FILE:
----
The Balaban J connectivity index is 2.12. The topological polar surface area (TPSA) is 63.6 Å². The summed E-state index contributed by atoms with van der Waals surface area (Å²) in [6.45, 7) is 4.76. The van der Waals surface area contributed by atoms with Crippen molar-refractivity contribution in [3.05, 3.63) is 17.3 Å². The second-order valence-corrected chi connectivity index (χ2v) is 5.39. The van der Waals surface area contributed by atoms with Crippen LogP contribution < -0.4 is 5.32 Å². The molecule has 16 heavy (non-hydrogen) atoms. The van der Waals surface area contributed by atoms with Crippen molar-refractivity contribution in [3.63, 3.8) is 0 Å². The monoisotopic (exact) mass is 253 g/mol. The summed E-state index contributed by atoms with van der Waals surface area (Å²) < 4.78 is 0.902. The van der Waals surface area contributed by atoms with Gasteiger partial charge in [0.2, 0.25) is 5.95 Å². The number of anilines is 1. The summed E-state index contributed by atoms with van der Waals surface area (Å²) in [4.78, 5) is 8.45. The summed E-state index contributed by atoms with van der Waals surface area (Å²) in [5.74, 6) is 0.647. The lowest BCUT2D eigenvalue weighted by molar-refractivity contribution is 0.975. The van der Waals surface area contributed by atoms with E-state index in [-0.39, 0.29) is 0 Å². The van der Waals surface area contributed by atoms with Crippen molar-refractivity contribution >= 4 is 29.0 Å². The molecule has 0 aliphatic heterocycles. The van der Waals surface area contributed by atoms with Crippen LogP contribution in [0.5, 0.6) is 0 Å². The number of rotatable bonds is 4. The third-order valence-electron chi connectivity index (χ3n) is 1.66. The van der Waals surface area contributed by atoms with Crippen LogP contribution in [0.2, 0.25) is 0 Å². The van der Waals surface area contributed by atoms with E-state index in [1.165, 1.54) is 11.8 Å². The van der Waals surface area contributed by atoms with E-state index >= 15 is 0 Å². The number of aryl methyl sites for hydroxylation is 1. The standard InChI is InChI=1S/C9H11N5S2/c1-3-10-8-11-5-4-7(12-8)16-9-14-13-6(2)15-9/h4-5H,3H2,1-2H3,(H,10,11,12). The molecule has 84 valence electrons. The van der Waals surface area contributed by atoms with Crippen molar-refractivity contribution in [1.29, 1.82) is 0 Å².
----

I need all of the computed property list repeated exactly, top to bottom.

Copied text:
The Balaban J connectivity index is 2.12. The topological polar surface area (TPSA) is 63.6 Å². The summed E-state index contributed by atoms with van der Waals surface area (Å²) in [6.45, 7) is 4.76. The van der Waals surface area contributed by atoms with Crippen molar-refractivity contribution in [3.05, 3.63) is 17.3 Å². The second-order valence-corrected chi connectivity index (χ2v) is 5.39. The van der Waals surface area contributed by atoms with Crippen LogP contribution < -0.4 is 5.32 Å². The molecule has 16 heavy (non-hydrogen) atoms. The van der Waals surface area contributed by atoms with Crippen molar-refractivity contribution in [3.63, 3.8) is 0 Å². The monoisotopic (exact) mass is 253 g/mol. The summed E-state index contributed by atoms with van der Waals surface area (Å²) < 4.78 is 0.902. The van der Waals surface area contributed by atoms with Gasteiger partial charge in [0.2, 0.25) is 5.95 Å². The number of anilines is 1. The summed E-state index contributed by atoms with van der Waals surface area (Å²) in [4.78, 5) is 8.45. The summed E-state index contributed by atoms with van der Waals surface area (Å²) in [5.74, 6) is 0.647. The lowest BCUT2D eigenvalue weighted by molar-refractivity contribution is 0.975. The van der Waals surface area contributed by atoms with E-state index in [-0.39, 0.29) is 0 Å². The van der Waals surface area contributed by atoms with Crippen molar-refractivity contribution >= 4 is 29.0 Å². The molecule has 0 aliphatic heterocycles. The van der Waals surface area contributed by atoms with Crippen LogP contribution in [0.5, 0.6) is 0 Å². The number of rotatable bonds is 4. The third-order valence-electron chi connectivity index (χ3n) is 1.66. The van der Waals surface area contributed by atoms with Crippen LogP contribution in [0.2, 0.25) is 0 Å². The van der Waals surface area contributed by atoms with E-state index in [1.165, 1.54) is 11.8 Å². The van der Waals surface area contributed by atoms with E-state index >= 15 is 0 Å². The number of aryl methyl sites for hydroxylation is 1. The standard InChI is InChI=1S/C9H11N5S2/c1-3-10-8-11-5-4-7(12-8)16-9-14-13-6(2)15-9/h4-5H,3H2,1-2H3,(H,10,11,12). The molecule has 84 valence electrons. The van der Waals surface area contributed by atoms with Crippen molar-refractivity contribution in [1.29, 1.82) is 0 Å².